Operations Management For Dummies, 2nd Edition
Book image
Explore Book Buy On Amazon

Most companies know that designing and maintaining a strong and reliable supply chain is vital to profitability and long-term survival. It is important to improve supply chain management through better communication, accountability, and inventory management.

Better communication

Through modern information technology, companies are now able to share two critical data points with their suppliers: actual customer demand and the amount of inventory on hand.

Fortunately, modern scanners used at retail outlets enable suppliers to access consumer demand instantaneously. Your local grocery store probably utilizes this scanning system — to tally your order and to facilitate stock-replenishment orders. That is, companies can use this point of sale (POS) information to trigger the ordering of inventory.

In addition, if suppliers can access a company’s POS data, they can anticipate when you’ll likely place an order before you actually place it! The bar coding of inventory facilitates this constant monitoring throughout the supply chain. Concepts such as collaborative planning, forecasting, and replenishment (CPFR) strive to increase supply chain integration by increasing the visibility of demand at every point on the supply chain.

Outsource inventory management

More and more companies are putting the responsibility of inventory management on their suppliers. This practice, known as vendor-managed inventory (VMI), is quite common in major retailers.

Here’s how it works: A major retailer gives a certain amount of shelf space in its store to a supplier, which keeps its products stocked there. Armed with the retailer’s POS data, the supplier can restock its products without direct involvement by the retailer. This saves the retailer time and money because it avoids the job of managing the inventory.

VMI requires trust in a supplier. For VMI to work, a company must give the supplier access to sales information so it can restock the shelves as necessary. In many cases, especially retail, the supplier also supplies competitor retailers. Given actual sales and inventory levels, the supplier could inadvertently provide sales data to the competition. So trust and integrity are necessary conditions for a sound relationship that benefits both parties.

In addition, a company must be certain that the supplier knows how to efficiently manage inventory. And the supplier must have the technical capability to perform VMI. Its computer systems and programs need to be compatible with the partner company to enable the necessary information exchange to execute VMI.

Simplify the chain by consolidating shipments

Managing a supply chain can get complicated quickly. From the OEM standpoint, the more Tier 1 suppliers that are involved, the more time someone must spend coordinating them. Many companies try to minimize the number of suppliers they use.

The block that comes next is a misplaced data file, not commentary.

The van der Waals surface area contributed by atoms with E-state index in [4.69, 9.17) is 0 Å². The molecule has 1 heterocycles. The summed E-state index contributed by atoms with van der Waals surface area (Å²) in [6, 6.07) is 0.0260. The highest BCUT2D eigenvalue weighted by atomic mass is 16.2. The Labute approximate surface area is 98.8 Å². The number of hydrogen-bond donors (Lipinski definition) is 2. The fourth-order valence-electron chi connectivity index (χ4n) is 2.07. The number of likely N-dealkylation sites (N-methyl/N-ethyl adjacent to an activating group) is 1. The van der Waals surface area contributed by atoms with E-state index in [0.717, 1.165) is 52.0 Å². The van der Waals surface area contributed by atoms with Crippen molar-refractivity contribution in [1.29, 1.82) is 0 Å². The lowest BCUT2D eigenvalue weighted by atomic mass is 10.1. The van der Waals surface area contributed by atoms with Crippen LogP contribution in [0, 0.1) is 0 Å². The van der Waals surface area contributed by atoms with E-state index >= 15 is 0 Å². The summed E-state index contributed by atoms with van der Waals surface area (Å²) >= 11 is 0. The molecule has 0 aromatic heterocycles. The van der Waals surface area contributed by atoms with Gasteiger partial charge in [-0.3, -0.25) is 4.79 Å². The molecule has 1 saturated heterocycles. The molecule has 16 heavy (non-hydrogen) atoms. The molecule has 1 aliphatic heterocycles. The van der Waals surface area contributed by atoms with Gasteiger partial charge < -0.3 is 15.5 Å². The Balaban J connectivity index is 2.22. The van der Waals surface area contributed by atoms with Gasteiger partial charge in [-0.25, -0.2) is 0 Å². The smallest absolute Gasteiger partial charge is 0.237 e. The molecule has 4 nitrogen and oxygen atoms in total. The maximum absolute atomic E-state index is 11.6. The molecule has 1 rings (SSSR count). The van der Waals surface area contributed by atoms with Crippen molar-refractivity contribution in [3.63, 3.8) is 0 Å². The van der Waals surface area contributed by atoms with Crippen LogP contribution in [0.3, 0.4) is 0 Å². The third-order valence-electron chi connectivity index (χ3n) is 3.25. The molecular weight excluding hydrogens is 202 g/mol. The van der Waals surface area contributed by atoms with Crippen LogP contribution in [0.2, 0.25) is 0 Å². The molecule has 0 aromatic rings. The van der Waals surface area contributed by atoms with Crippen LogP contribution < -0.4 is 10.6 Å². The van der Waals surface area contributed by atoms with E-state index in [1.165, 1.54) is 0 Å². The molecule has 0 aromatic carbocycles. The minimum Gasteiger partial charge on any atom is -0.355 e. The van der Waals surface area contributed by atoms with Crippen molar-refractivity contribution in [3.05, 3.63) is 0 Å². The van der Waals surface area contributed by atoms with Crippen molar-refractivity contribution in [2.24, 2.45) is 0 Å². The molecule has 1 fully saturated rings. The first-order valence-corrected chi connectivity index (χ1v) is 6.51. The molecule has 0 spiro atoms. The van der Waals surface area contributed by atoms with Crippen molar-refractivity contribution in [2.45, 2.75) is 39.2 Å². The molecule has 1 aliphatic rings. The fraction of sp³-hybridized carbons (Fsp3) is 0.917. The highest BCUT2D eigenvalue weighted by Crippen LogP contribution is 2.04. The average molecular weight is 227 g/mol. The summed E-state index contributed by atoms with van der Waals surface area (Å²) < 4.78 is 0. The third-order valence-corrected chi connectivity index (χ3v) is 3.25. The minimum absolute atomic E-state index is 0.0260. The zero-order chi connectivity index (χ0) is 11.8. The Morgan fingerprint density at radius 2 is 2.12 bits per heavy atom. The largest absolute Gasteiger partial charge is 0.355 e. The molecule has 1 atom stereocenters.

For example, consider a restaurant’s dependence on food distributors. The burger joint down the street needs many separate items to prepare and serve a meal consisting of a cheeseburger, fries, and drink. If the restaurant uses a different supplier for each component, imagine the traffic jam of delivery trucks that’d amass around the facility!

The restaurant supply chain.

In the restaurant business, supply chains no longer rely on multiple suppliers with specialty support. All-in-one restaurant supply companies have emerged to simplify the material management process for restaurants. This new Tier 1 supplier purchases core supplies from specialty suppliers (now Tier 2 suppliers) and delivers them in one shipment to the restaurant.

Reducing the complexity of the supply chain eases the burden on restaurant management to keep ingredients and supplies in stock, and, because fewer trucks are making deliveries, this simplification decreases traffic congestion at the facility and the number of deliveries the restaurant must receive.

Another method for simplifying a supply chain, cross-docking, reduces a company’s inventory levels and the need for warehouse space. Cross-docking is a logistics network approach used to minimize warehousing costs and reduce inventory. This is a popular process for big retailers and grocery store chains.

A simplified restaurant supply chain

The OEM maintains a shipping dock where supplier trucks arrive and park. The trucks are unloaded, and instead of placing the inventory in a storage warehouse, the goods are placed directly on the firm’s truck (or another supplier’s truck), which delivers the inventory directly to the facility. The end delivery truck may contain goods from multiple suppliers.

Cross-docking reduces pipeline inventory and also the need for warehouse space. It functions similarly to the simplified restaurant supply chain, but cross-docking leaves direct control over suppliers in the hands of the OEM instead of an all-in-one middleman supplier.

Cross-docking chart.

About This Article

This article is from the book:

About the book authors:

Mary Ann Anderson is a consultant in supply chain management and operations strategy. Edward Anderson is an associate professor of operations management at the University of Texas McCombs School of Business. Geoffrey Parker is a professor of management science at the A. B. Freeman School of Business at Tulane University.

This article can be found in the category: